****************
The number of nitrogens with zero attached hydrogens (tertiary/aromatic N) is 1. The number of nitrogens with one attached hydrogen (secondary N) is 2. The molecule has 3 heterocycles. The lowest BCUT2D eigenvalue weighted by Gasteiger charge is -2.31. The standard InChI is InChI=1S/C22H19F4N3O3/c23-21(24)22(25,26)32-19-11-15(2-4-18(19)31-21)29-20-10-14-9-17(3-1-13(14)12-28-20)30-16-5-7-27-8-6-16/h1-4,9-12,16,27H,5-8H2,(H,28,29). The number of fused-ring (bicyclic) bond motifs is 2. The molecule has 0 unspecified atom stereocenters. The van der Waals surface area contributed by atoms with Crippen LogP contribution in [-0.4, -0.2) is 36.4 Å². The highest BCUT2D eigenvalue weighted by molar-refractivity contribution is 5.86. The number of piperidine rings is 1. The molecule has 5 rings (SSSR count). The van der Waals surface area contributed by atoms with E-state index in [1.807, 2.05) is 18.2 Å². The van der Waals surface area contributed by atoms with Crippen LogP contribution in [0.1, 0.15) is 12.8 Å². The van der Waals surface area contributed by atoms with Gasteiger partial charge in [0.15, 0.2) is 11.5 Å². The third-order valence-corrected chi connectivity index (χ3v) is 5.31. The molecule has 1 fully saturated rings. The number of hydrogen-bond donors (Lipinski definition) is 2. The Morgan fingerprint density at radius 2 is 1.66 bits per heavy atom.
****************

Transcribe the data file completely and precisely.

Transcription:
The number of nitrogens with zero attached hydrogens (tertiary/aromatic N) is 1. The number of nitrogens with one attached hydrogen (secondary N) is 2. The molecule has 3 heterocycles. The lowest BCUT2D eigenvalue weighted by Gasteiger charge is -2.31. The standard InChI is InChI=1S/C22H19F4N3O3/c23-21(24)22(25,26)32-19-11-15(2-4-18(19)31-21)29-20-10-14-9-17(3-1-13(14)12-28-20)30-16-5-7-27-8-6-16/h1-4,9-12,16,27H,5-8H2,(H,28,29). The number of fused-ring (bicyclic) bond motifs is 2. The molecule has 0 unspecified atom stereocenters. The van der Waals surface area contributed by atoms with Crippen LogP contribution in [-0.4, -0.2) is 36.4 Å². The highest BCUT2D eigenvalue weighted by molar-refractivity contribution is 5.86. The number of piperidine rings is 1. The molecule has 5 rings (SSSR count). The van der Waals surface area contributed by atoms with E-state index in [1.807, 2.05) is 18.2 Å². The van der Waals surface area contributed by atoms with Crippen LogP contribution in [0.1, 0.15) is 12.8 Å². The van der Waals surface area contributed by atoms with Gasteiger partial charge in [0.15, 0.2) is 11.5 Å². The third-order valence-corrected chi connectivity index (χ3v) is 5.31. The molecule has 1 fully saturated rings. The number of hydrogen-bond donors (Lipinski definition) is 2. The Morgan fingerprint density at radius 2 is 1.66 bits per heavy atom.